Turning to globalization and interdependence, the Assembly adopted a text titled “Towards a New International Economic Order”, by which it called on States and international institutions to increase financial liquidity in tackling the COVID‑19 crisis. Further, it emphasized the need to boost access to concessional finance, calling on donors to fulfil their development assistance commitments.

Addressing Groups of countries in special situations, the Assembly adopted a resolution on “Follow-up to the Fourth United Nations Conference on the Least Developed Countries”. By the text, it expressed deep concern at the recent devastating impacts of COVID‑19 on least developed countries, inviting development partners, international organizations and other stakeholders to support them in recovering.

By other terms, the organ noted that exports of goods and services of least developed countries declined by 1.6 per cent in 2019 compared with 2018, expressing concern that the share of goods and services exports, which stood at 0.91 per cent in 2019, remains far below the target of 2 per cent of global exports called for in the Istanbul Programme of Action.

Taking up poverty eradication, the Assembly adopted a resolution on “Eradication of poverty and other development issues: eradicating rural poverty to implement the 2030 Agenda for Sustainable Development” in a recorded vote of 126 in favour to 49 against, with 2 abstentions (Tonga, Turkey).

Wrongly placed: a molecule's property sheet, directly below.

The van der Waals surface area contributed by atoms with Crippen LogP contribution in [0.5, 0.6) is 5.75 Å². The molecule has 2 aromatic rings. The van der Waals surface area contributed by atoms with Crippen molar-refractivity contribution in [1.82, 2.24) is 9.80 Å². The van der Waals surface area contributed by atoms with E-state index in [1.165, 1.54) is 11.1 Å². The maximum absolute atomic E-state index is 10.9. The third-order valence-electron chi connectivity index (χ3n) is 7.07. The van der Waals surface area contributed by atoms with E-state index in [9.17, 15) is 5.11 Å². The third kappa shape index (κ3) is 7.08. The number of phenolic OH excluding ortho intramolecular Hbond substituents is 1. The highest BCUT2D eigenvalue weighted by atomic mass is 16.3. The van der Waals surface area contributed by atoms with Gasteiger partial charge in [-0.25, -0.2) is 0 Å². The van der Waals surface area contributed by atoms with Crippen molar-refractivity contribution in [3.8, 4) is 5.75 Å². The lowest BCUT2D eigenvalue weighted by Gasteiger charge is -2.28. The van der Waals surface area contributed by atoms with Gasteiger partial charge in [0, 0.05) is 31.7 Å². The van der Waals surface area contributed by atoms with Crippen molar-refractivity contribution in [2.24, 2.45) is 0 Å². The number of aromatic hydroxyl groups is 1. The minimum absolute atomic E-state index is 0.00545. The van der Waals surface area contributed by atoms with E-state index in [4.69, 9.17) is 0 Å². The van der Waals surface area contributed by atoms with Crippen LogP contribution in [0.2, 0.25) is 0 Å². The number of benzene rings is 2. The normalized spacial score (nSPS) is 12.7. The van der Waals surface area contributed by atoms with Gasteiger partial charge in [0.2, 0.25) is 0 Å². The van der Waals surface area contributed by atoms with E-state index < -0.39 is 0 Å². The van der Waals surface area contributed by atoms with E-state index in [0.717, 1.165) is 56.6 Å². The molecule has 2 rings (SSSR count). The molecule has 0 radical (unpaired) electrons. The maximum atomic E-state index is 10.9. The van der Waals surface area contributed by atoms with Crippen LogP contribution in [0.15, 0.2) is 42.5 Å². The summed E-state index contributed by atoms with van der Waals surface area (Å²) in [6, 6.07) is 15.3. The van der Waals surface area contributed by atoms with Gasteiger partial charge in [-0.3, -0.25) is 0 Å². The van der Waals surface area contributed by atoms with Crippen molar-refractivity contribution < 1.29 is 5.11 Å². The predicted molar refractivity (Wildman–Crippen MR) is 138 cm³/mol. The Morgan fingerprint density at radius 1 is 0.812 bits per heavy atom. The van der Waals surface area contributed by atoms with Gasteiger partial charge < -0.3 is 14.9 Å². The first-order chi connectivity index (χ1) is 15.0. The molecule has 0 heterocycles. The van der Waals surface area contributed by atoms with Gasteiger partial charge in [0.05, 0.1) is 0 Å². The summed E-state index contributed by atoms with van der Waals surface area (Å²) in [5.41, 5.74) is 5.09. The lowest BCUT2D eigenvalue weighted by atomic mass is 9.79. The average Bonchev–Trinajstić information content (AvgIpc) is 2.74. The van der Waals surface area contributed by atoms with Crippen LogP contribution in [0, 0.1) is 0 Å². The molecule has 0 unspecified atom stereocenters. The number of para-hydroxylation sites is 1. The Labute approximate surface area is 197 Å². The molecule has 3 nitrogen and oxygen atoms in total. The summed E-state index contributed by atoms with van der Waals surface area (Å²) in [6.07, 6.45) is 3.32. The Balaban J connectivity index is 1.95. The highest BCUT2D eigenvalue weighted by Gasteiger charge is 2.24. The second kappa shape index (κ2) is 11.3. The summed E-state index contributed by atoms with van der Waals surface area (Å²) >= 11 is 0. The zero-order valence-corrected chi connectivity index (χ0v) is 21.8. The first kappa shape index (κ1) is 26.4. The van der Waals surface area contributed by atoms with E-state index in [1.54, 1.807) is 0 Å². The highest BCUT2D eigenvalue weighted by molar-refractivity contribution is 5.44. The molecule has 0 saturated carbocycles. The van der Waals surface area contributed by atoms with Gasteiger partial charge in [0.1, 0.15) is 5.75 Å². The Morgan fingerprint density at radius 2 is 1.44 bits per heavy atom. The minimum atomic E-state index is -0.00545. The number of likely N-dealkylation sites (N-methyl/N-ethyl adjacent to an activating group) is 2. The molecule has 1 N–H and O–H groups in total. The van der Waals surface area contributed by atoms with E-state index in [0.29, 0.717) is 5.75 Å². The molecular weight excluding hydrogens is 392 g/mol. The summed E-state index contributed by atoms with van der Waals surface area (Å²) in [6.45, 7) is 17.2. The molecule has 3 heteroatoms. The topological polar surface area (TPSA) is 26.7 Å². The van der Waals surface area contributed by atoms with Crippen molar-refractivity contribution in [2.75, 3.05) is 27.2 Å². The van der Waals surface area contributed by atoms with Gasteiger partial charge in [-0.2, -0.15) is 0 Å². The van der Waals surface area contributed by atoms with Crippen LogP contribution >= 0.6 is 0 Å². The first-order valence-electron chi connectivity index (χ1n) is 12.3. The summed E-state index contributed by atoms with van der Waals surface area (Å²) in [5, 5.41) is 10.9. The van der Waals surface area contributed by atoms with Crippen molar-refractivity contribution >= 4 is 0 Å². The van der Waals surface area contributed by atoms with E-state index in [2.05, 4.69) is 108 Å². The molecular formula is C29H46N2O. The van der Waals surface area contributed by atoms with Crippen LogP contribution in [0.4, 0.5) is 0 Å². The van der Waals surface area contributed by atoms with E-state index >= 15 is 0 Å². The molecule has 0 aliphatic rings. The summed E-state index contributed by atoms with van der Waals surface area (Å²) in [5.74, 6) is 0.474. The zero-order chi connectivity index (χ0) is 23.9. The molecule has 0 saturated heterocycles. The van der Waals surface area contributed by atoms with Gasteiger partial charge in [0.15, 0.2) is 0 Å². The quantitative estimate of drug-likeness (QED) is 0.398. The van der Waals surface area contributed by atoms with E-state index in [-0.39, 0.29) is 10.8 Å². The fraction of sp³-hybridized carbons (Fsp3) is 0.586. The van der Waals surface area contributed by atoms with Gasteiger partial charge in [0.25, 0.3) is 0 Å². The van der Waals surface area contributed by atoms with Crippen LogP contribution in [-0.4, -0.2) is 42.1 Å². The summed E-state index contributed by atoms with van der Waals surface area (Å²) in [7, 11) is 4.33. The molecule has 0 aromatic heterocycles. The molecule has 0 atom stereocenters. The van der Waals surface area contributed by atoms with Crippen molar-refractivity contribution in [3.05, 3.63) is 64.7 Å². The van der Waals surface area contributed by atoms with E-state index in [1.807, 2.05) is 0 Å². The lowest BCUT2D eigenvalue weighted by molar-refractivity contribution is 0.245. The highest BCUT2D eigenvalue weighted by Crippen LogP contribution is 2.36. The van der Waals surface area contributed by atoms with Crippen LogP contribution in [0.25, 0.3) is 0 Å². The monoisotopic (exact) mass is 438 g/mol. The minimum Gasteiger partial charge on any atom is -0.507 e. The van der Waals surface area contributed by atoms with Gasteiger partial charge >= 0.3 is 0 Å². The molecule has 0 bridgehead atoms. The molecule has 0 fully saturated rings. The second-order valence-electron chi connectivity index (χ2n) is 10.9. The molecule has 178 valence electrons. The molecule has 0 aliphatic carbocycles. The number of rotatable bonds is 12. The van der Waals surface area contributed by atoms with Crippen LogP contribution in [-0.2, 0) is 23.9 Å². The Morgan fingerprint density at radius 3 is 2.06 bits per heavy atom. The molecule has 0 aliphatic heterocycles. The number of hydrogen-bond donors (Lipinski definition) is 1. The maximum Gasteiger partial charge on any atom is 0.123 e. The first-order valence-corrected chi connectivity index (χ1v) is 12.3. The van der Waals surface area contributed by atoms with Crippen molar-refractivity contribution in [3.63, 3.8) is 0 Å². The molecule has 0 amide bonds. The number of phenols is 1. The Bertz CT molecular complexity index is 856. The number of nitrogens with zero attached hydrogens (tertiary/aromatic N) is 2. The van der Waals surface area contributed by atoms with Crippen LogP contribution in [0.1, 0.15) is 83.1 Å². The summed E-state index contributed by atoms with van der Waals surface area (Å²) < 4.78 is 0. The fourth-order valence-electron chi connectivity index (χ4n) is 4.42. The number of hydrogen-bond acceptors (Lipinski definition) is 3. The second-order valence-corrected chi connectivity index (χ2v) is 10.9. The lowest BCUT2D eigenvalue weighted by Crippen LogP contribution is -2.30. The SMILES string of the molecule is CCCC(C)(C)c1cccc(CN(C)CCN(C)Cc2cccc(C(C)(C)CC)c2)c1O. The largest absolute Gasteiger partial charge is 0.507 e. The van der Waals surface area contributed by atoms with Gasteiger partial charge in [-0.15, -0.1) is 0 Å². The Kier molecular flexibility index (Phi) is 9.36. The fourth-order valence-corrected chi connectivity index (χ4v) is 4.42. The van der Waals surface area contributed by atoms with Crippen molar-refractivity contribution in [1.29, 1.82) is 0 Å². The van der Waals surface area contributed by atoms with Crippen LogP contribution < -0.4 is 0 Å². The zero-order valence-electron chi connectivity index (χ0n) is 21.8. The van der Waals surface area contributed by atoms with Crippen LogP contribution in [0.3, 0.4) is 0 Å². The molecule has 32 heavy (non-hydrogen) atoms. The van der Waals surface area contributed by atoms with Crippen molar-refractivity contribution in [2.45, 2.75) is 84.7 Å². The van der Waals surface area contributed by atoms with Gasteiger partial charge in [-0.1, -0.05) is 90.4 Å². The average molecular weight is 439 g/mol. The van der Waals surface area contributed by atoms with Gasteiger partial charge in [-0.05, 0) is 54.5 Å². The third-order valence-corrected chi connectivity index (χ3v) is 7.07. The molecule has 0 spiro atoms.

By the text, the Assembly expressed deep concern that progress in reducing poverty remains uneven, with 1.46 billion people still living in multidimensional poverty. Further, it emphasized that 2 billion people globally, primarily in rural areas in developing countries, have no access to formal financial services.

The organ adopted a further text on “Quadrennial comprehensive policy review of operational activities for development of the United Nations system”, in a recorded vote of 167 in favour to none against, with 1 abstention (Russian Federation). By that text, the Assembly expressed concern over the rise in global poverty, requesting the United Nations development system to strengthen actions to accelerate progress on its eradication.

Adopting a related resolution on “Agriculture development, food security and nutrition”, the Assembly urged Member States to speed up collective actions addressing the impacts of COVID‑19 on those needs. Actions should focus on sustainable agriculture and food systems, access to safe drinking water and sanitation, measures to ensure adequate nutrition, healthy diets and prevention of novel diseases.

It further emphasized that sustainable agricultural production, food security, food safety and nutrition are key elements for eradicating poverty in all forms, calling for greater efforts to sustainably enhance agricultural production capacities, productivity and food security in developing countries.

The Assembly also took up a report on “Programme planning”, which regarded working arrangements of the Committee’s seventy-fifth session and required no action.

Remaining texts focused on information and communications technologies, tourism, the United Nations Human Settlements Programme, immigration, landlocked developing countries, the poverty eradication decade (2018-2027), industrial development, South-South cooperation and sovereignty of the Palestinian people and the Arab population in the occupied Syrian Golan.

Two decisions the Assembly adopted focused on the Second Committee’s programme for the General Assembly’s seventy-sixth session and the convening of informal dialogues in December 2020 and the first months of 2021 to discuss revitalization of the Committee’s work.

In other business, the Assembly then turned to its item “Election of members to the Committee for Programme and Coordination”, electing Germany for a three-year term beginning 1 January 2021, on nomination of the Economic and Social Council.